“Charity is the sweet and holy bond which links the soul with its Creator: it binds God with man and man with God.” – Saint Catherine of Siena
“Lord, take me from myself and give me to Yourself.” -St. Catherine of Siena
“O Deity eternal, O high, eternal Deity, O sovereign, eternal Father, O ever-burning fire!… What do Your bounty and Your grandeur show? The gift You have given to man. And what gift have You given? Your whole self, O eternal Trinity. And where did You give Yourself? In the stable of our humanity which had become a shelter for animals, that is, mortal sins” -St. Catherine of Siena.
“Oh, inestimable Charity, sweet above all sweetness!… It seems, oh, Abyss of Charity, as if thou wert mad with love of Thy creature, as if Thou couldest not live without him, and yet Thou art our God who has no need of us.” – St Catherine of Siena
“Eternal Trinity, Godhead, mystery deep as the sea, You could give me no greater gift than the gift of Yourself. For You are a fire ever burning and never consumed, which itself consumes all the selfish love that fills my being. Yes, you are a fire that takes away the coldness, illuminates the mind with its light, and causes me to know Your truth. And I know that You are beauty and wisdom itself. The food of angels, You gave yourself to man in the fire of your love.” -from “The Dialogue”
“I’ve appointed the Devil to tempt and to trouble My creatures in this life [St. Catherine of Siena reports that Our Lord said to her]. I’ve done this, not so that My creatures will be overcome, but so that they may overcome, proving their virtue and receiving from Me the glory of victory. And no one should fear any battle or temptation of the Devil that may come to him, because I’ve made My creatures strong, and I’ve given them strength of will, fortified in the Blood of My Son. Neither the Devil nor any other creature can control this free will, because it’s yours, given to you by Me. By your own choice, then, you hold it or let it go if you please. It’s a weapon, and if you place it in the hands of the Devil, it right away becomes a knife that he’ll use to stab and kill you. On the other hand, if you don’t place this knife that is your will into the hands of the Devil—that is, if you don’t consent to his temptations and harassments—you will never be injured by the guilt of sin in any temptation. Instead, you’ll actually be strengthened by the temptation, as long as you open the eyes of your mind to see My love, and to understand why I allowed you to be tempted: so you could develop virtue by having it proved. My love permits these temptations, for the Devil is weak. He can do nothing by himself unless I allow him. So I let him tempt you because I love you, not because I hate you. I want you to conquer, not to be conquered, and to come to a perfect knowledge of yourself and of Me.” — St. Catherine of Siena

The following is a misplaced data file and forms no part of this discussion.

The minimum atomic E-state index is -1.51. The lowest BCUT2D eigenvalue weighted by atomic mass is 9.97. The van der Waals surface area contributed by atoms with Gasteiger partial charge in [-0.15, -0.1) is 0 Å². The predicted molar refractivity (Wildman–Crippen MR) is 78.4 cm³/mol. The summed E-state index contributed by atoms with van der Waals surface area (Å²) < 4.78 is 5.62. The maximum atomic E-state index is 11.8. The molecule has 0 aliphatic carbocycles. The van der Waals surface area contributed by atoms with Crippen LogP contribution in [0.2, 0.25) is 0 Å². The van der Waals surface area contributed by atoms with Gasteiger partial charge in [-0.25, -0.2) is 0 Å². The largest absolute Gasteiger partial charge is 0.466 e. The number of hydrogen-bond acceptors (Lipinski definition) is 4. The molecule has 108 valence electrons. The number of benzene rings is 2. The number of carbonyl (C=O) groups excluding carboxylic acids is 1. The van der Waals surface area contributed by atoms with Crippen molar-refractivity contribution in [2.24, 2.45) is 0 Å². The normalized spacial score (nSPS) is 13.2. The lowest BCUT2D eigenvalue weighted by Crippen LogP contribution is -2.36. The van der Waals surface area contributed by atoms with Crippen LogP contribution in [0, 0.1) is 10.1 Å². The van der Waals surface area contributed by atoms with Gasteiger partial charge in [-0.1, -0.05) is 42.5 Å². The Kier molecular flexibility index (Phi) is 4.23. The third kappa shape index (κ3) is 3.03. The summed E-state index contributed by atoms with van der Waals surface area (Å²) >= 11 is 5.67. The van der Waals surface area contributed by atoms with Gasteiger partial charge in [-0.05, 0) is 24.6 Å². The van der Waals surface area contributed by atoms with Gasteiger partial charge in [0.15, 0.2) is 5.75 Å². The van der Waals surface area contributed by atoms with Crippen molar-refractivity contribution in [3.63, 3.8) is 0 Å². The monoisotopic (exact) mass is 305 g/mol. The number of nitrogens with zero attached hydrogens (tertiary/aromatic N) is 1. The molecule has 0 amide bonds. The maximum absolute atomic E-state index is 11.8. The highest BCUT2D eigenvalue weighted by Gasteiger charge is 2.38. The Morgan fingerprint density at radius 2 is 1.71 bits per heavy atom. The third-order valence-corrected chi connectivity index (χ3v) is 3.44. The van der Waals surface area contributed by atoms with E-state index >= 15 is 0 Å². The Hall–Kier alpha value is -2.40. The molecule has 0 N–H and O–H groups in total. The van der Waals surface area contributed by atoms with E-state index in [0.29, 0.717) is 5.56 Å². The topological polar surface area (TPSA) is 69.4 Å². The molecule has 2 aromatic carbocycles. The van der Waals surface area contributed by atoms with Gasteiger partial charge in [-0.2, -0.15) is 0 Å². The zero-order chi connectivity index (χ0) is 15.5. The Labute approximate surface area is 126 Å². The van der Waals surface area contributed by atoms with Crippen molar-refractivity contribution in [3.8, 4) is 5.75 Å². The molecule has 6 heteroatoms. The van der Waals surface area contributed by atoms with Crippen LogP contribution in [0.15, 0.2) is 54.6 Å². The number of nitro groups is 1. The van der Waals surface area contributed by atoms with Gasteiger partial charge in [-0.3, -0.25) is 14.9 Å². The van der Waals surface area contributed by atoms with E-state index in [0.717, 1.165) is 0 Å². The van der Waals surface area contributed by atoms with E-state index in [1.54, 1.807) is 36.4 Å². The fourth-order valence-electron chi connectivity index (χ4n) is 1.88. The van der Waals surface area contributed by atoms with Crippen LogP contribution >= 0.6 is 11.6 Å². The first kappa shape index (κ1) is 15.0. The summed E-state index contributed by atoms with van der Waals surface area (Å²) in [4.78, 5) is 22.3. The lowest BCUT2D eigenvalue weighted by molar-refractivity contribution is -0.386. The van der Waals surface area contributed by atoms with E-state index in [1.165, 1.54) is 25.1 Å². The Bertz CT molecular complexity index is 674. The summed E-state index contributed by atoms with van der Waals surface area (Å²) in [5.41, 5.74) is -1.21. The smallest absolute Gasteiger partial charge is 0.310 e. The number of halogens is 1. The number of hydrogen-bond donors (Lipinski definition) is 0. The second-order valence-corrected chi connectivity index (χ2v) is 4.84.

-“The Ecstasy of St Catherine of Siena”, Pompeo Batoni, 1743, Museo di Villa Guinigi, Lucca, Italy
-the mystical marriage of St Catherine of Siena, O.P., Clemente de Torres, ~1715, oil on canvas, H: 175 cm (68.9 in). W: 332 cm (130.7 in), private collection
-mummified head of St Catherine of Siena, O.P., Church of San Dominico, Siena
“O eternal Trinity! O fire and abyss of charity! How could our redemption benefit You? It could not, for You, our God, have no need of us. To whom then comes this benefit? Only to man. O inestimable charity! Even as You, true God and true Man, gave Yourself entirely to us, so also You left Yourself entirely for us, to be our food, so that during our earthly pilgrimage we would not faint with weariness, but would be strengthened by You, our celestial Bread. O man, what has your God left you? He has left you Himself, wholly God and wholly Man, concealed under this whiteness of bread. O fire of love! Was it not enough for You to have created us to Your image and likeness, and to have re-created us in grace through the Blood of Your Son, without giving Yourself wholly to us as our Food, O God, Divine Essence? What impelled You to do this? Your charity alone. It was not enough for You to send Your Word to us for our redemption; neither were You content to give Him to us as our Food, but in the excess of Your love for Your creature, You gave to man the whole divine essence. And not only, O Lord, do You give Yourself to us, but by nourishing us with this divine Food, You make us strong with Your power against the attacks of the demons, insults from creatures, the rebellion of our flesh, and every sorrow and tribulation, from whatever source it may come.
O Bread of Angels, sovereign, eternal purity, You ask and want such transparency in a soul who receives You in this sweet Sacrament, that if it were possible, the very angels would have to purify themselves in the presence of such an august mystery. How can my soul become purified? In the fire of Your charity, O eternal God, by bathing itself in the Blood of Your only-begotten Son. O wretched soul of mine, how can you approach such a great mystery without sufficient purification? I will take off, then, the loathsome garments of my will and clothe myself, O Lord, with Your eternal will!” (St. Catherine of Siena).